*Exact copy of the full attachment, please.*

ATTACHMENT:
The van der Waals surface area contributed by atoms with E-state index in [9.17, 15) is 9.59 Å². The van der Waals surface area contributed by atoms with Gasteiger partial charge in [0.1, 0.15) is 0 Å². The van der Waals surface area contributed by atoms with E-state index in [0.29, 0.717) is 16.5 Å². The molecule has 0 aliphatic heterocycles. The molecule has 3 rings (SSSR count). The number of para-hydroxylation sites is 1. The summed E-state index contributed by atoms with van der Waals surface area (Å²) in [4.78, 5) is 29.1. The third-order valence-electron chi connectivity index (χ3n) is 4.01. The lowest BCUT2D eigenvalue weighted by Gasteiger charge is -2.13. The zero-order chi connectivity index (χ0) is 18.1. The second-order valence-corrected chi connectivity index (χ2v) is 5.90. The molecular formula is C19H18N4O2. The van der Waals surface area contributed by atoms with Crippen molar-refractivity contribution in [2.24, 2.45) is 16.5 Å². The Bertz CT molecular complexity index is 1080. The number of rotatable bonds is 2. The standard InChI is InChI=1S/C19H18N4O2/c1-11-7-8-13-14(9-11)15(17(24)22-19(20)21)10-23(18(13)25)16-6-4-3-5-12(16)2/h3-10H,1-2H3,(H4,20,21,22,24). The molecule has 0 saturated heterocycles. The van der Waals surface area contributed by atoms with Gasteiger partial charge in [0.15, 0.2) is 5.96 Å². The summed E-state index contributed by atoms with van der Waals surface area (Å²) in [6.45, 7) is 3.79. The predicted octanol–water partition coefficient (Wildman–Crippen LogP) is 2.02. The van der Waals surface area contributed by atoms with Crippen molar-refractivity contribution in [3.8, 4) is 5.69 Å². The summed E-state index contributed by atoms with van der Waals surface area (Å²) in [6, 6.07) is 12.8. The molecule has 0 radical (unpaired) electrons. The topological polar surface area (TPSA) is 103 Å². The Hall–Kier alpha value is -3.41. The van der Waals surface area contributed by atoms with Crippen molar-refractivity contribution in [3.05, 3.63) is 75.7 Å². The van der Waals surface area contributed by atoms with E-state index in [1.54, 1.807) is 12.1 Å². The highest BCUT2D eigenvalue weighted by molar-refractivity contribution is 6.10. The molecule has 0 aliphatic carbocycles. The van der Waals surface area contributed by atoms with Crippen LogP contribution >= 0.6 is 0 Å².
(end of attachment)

The van der Waals surface area contributed by atoms with E-state index in [9.17, 15) is 9.59 Å². The van der Waals surface area contributed by atoms with Gasteiger partial charge in [0.1, 0.15) is 0 Å². The van der Waals surface area contributed by atoms with E-state index in [0.29, 0.717) is 16.5 Å². The molecule has 0 aliphatic heterocycles. The molecule has 3 rings (SSSR count). The number of para-hydroxylation sites is 1. The summed E-state index contributed by atoms with van der Waals surface area (Å²) in [4.78, 5) is 29.1. The third-order valence-electron chi connectivity index (χ3n) is 4.01. The lowest BCUT2D eigenvalue weighted by Gasteiger charge is -2.13. The zero-order chi connectivity index (χ0) is 18.1. The second-order valence-corrected chi connectivity index (χ2v) is 5.90. The molecular formula is C19H18N4O2. The van der Waals surface area contributed by atoms with Crippen molar-refractivity contribution in [2.24, 2.45) is 16.5 Å². The Bertz CT molecular complexity index is 1080. The number of rotatable bonds is 2. The standard InChI is InChI=1S/C19H18N4O2/c1-11-7-8-13-14(9-11)15(17(24)22-19(20)21)10-23(18(13)25)16-6-4-3-5-12(16)2/h3-10H,1-2H3,(H4,20,21,22,24). The molecule has 0 saturated heterocycles. The van der Waals surface area contributed by atoms with Gasteiger partial charge in [0.15, 0.2) is 5.96 Å². The summed E-state index contributed by atoms with van der Waals surface area (Å²) in [6.45, 7) is 3.79. The predicted octanol–water partition coefficient (Wildman–Crippen LogP) is 2.02. The van der Waals surface area contributed by atoms with Crippen molar-refractivity contribution in [3.8, 4) is 5.69 Å². The summed E-state index contributed by atoms with van der Waals surface area (Å²) in [6, 6.07) is 12.8. The molecule has 0 radical (unpaired) electrons. The topological polar surface area (TPSA) is 103 Å². The Hall–Kier alpha value is -3.41. The van der Waals surface area contributed by atoms with Crippen molar-refractivity contribution in [3.05, 3.63) is 75.7 Å². The van der Waals surface area contributed by atoms with E-state index in [1.54, 1.807) is 12.1 Å². The highest BCUT2D eigenvalue weighted by molar-refractivity contribution is 6.10. The molecule has 0 aliphatic carbocycles. The van der Waals surface area contributed by atoms with Crippen LogP contribution >= 0.6 is 0 Å².